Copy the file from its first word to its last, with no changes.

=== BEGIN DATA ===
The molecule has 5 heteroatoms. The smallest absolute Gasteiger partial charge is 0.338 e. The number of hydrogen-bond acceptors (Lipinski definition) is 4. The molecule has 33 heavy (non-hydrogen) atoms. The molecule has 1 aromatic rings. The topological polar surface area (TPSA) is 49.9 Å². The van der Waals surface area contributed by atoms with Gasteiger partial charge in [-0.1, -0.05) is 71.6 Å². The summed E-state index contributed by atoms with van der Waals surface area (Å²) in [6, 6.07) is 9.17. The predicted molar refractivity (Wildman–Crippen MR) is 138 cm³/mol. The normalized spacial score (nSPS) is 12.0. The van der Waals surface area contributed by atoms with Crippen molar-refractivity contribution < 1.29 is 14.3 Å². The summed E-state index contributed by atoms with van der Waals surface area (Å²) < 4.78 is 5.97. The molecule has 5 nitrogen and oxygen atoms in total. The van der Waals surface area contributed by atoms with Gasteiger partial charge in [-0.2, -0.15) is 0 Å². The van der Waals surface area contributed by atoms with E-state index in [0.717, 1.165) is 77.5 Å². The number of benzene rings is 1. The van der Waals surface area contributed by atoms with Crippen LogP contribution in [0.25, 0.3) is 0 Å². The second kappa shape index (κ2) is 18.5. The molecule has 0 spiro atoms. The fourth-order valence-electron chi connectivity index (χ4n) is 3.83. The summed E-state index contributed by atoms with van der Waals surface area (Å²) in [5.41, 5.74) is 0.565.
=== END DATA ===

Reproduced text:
The molecule has 5 heteroatoms. The smallest absolute Gasteiger partial charge is 0.338 e. The number of hydrogen-bond acceptors (Lipinski definition) is 4. The molecule has 33 heavy (non-hydrogen) atoms. The molecule has 1 aromatic rings. The topological polar surface area (TPSA) is 49.9 Å². The van der Waals surface area contributed by atoms with Gasteiger partial charge in [-0.1, -0.05) is 71.6 Å². The summed E-state index contributed by atoms with van der Waals surface area (Å²) in [6, 6.07) is 9.17. The predicted molar refractivity (Wildman–Crippen MR) is 138 cm³/mol. The normalized spacial score (nSPS) is 12.0. The van der Waals surface area contributed by atoms with Crippen molar-refractivity contribution < 1.29 is 14.3 Å². The summed E-state index contributed by atoms with van der Waals surface area (Å²) < 4.78 is 5.97. The molecule has 5 nitrogen and oxygen atoms in total. The van der Waals surface area contributed by atoms with Gasteiger partial charge in [-0.2, -0.15) is 0 Å². The van der Waals surface area contributed by atoms with E-state index in [0.717, 1.165) is 77.5 Å². The number of benzene rings is 1. The van der Waals surface area contributed by atoms with Crippen LogP contribution in [0.25, 0.3) is 0 Å². The second kappa shape index (κ2) is 18.5. The molecule has 0 spiro atoms. The fourth-order valence-electron chi connectivity index (χ4n) is 3.83. The summed E-state index contributed by atoms with van der Waals surface area (Å²) in [5.41, 5.74) is 0.565.